To make matters worse, Ross suffers an aneurysm not long after. It's not serious, but until he recovers, Bashir is on his own. So he turns to the only other person he thinks he can trust: Senator Cretak. He asks her to help him get access to Koval's intelligence files. As head of the Tal Shiar, his notes would give them the best chance of finding the mole. Cretak reluctantly agrees.
But it would seem Bashir has managed to put himself on Koval's radar. He lures Bashir away from the conference to conduct a not-so-friendly interrogation. Bashir's genetic enhancements make him immune to the Romulans' infamous mind probes, but no matter. Cretak was also caught trying to hack Koval's files. Both of them are brought before the Committee, who are not pleased to hear their story, no matter how well-intentioned it may have been.
To top things off, Koval brings out a Surprise Witness: a badly-beaten Sloan. Under interrogation, they have found that there is no Section 31. Sloan, an ordinary Starfleet spy with a grudge against Koval, invented it so that he could orchestrate his own personal revenge. The Committee decides to let Bashir loose. Cretak, whatever her intentions, is in any case still guilty of treason. Sloan chooses to try to fight his way out and is executed on the spot.
But that's still not the whole story. By the time Bashir is returned to the Bellerophon, Ross is back on his feet. Bashir asks him what really happened to Sloan.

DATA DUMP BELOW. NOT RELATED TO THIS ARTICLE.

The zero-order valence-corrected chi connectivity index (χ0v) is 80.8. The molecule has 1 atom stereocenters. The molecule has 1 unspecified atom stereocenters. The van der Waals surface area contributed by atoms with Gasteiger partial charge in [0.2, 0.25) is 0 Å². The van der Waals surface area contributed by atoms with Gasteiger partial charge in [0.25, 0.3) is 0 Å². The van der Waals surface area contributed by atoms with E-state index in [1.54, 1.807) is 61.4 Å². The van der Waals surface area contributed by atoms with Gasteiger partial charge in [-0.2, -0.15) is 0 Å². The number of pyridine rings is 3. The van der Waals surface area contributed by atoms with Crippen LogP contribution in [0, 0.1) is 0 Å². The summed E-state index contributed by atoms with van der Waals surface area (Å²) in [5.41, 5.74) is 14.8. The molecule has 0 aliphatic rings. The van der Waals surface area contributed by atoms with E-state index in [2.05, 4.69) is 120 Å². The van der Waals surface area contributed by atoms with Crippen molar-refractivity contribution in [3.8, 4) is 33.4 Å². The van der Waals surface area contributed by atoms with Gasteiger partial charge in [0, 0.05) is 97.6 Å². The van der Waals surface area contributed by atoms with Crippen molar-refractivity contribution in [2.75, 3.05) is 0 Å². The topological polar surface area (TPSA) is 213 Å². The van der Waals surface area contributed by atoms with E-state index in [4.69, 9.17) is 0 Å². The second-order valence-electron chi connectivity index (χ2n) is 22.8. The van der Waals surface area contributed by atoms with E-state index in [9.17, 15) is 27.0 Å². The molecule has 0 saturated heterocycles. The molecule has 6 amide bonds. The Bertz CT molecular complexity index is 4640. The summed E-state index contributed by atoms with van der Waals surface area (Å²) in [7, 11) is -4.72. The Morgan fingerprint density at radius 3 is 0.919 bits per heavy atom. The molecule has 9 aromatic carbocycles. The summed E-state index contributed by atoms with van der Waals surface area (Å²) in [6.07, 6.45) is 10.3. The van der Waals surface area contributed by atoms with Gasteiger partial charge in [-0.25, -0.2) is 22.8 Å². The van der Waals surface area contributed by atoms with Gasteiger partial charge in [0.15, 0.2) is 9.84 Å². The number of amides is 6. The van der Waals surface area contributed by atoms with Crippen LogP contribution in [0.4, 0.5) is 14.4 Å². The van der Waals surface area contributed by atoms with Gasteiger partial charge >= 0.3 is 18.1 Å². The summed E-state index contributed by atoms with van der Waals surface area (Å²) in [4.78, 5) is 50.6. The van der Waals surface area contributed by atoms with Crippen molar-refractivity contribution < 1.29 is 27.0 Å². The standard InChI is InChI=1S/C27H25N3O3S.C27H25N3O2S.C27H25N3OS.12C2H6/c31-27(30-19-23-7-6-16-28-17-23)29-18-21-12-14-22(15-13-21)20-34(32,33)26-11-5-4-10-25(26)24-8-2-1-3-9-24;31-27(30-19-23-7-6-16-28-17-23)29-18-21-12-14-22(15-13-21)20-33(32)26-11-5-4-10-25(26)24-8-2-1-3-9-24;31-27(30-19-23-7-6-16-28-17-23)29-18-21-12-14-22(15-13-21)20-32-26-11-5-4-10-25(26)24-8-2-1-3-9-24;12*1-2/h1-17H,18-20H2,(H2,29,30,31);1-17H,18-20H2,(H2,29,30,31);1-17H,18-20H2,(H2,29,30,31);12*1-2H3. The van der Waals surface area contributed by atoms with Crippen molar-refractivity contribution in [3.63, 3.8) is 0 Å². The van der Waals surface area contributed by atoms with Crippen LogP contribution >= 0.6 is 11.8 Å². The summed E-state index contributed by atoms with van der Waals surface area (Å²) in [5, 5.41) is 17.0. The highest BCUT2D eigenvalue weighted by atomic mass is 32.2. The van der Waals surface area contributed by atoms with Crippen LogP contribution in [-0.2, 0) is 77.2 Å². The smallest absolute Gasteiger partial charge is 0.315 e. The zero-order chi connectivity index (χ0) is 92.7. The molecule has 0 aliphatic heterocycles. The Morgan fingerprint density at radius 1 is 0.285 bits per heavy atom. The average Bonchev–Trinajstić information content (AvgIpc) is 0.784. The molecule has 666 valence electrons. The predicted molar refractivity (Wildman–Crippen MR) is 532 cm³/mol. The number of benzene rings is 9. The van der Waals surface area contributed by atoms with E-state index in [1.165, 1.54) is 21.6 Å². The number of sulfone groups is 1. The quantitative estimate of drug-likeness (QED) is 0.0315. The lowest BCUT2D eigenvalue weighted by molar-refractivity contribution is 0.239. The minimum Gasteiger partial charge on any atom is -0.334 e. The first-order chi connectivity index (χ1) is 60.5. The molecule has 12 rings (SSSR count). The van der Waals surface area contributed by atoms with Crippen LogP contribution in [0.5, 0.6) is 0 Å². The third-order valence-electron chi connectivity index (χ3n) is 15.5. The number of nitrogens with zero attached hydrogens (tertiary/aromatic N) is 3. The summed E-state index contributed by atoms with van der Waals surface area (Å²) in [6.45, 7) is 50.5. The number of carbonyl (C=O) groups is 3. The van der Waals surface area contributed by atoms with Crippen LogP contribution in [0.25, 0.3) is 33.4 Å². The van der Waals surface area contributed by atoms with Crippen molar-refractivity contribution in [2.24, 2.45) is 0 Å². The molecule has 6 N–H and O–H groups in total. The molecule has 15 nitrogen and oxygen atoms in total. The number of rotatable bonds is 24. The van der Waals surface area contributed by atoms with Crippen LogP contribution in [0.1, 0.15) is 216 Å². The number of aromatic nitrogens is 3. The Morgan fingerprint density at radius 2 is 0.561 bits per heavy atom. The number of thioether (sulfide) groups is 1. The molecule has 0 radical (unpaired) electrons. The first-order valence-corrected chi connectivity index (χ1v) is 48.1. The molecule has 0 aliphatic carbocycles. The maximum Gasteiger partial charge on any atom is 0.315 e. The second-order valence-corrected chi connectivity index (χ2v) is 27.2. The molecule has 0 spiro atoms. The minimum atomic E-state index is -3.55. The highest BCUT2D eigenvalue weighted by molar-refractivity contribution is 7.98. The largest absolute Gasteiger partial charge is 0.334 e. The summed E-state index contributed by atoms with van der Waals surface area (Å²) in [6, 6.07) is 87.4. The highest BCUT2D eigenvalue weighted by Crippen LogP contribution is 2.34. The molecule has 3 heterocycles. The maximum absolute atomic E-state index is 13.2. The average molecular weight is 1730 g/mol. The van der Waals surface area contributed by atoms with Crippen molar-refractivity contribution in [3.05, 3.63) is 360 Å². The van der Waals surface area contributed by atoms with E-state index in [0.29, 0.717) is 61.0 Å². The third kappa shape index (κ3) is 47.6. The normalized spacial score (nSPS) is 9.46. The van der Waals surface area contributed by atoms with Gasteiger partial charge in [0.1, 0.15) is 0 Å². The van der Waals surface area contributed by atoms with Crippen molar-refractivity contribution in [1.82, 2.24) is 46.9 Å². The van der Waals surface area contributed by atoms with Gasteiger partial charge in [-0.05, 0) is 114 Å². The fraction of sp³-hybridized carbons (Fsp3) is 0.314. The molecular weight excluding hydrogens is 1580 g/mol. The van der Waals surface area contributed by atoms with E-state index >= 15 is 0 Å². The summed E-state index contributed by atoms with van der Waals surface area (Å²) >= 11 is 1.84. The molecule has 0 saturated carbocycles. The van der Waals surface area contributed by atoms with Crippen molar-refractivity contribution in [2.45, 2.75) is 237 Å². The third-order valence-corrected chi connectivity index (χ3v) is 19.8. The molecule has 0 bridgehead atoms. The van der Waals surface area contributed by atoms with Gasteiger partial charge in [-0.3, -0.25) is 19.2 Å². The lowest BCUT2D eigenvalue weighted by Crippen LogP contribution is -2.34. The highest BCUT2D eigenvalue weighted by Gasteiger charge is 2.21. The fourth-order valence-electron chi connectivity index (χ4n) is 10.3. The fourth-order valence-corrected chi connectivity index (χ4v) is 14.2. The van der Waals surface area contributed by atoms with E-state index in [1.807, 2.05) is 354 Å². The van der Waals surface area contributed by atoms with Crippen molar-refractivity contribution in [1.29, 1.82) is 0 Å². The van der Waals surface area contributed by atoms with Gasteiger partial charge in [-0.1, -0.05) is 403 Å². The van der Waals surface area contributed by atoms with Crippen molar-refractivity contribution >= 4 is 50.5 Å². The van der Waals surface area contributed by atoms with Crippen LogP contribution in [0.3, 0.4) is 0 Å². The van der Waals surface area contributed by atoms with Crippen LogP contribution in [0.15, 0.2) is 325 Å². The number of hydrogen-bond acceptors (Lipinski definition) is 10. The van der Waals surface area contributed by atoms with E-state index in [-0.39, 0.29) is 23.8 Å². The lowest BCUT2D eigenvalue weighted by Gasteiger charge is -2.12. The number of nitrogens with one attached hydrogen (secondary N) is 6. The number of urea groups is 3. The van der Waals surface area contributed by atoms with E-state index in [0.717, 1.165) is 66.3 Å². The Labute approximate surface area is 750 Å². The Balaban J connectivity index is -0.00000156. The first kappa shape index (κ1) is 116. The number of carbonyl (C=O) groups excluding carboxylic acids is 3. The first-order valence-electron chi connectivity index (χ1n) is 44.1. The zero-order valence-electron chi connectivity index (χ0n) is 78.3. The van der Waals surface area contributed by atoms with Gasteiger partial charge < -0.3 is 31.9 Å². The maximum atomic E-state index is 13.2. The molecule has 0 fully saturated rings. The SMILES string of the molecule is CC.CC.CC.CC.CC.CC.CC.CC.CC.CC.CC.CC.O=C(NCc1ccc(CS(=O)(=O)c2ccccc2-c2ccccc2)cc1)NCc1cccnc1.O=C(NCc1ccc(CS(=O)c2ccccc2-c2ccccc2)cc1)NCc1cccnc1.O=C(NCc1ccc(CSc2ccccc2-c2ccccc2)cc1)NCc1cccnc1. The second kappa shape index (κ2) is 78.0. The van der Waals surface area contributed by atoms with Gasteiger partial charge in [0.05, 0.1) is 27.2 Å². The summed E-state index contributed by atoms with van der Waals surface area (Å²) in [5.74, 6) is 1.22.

Ross admits that he was working with Sloan. The Romulan mole is none other than Koval himself, who faked both Sloan's story and his supposed death. Now that Cretak is discredited, his spot on the Committee is guaranteed, and with his established anti-alliance reputation, it will be all the more convincing when he later reverses his stance. Certainly, this is a huge win for the Federation, but Bashir is absolutely incensed that Ross, the model of a Reasonable Authority Figure, would be in bed with Section 31.
There's nothing left for Bashir to do. Back on the station, Sloan pays him one last visit, to thank him for playing the part of the Wide-Eyed Idealist so perfectly.
This episode provides examples of:
- Agree to Disagree:Sloan: Let's make a deal, doctor. I'll spare you the "ends justify the means" speech and you spare me the "we must do what's right" speech. You and I are not going to see eye to eye on this subject, so I suggest we stop discussing it.
- Batman Gambit: Being found out was part of Sloan's plan to make his man inside Romulus look even better.
- Ross's aneurysm is faked (and conveniently discussed in front of Bashir in the mess hall) so that Bashir will have no choice but to go to Cretak.
- Both Sides Have a Point: Acknowledged by Sloan at the end, albeit in a very condescending way. The Federation needs idealistic men like Bashir to preserve its, well, ideals and it needs men like Sloan to do the dirty work that will allow those ideals to survive in a dog-eat-dog world.
- The Chessmaster: Sloan.
- Continuity Nod: Neral is still a member of the Romulan senate, though he's the praetor now instead of just proconsul.
- Exact Words: Senator Cretak is a Romulan patriot. This does not mean she's a 'good guy' or 'on our side', Bashir.
- The Extremist Was Right: Sloan's plan ultimately enables a Section 31 mole (who had pretended to be a critic of the Federation) will have the clout to ensure the Romulans don't back out of the alliance.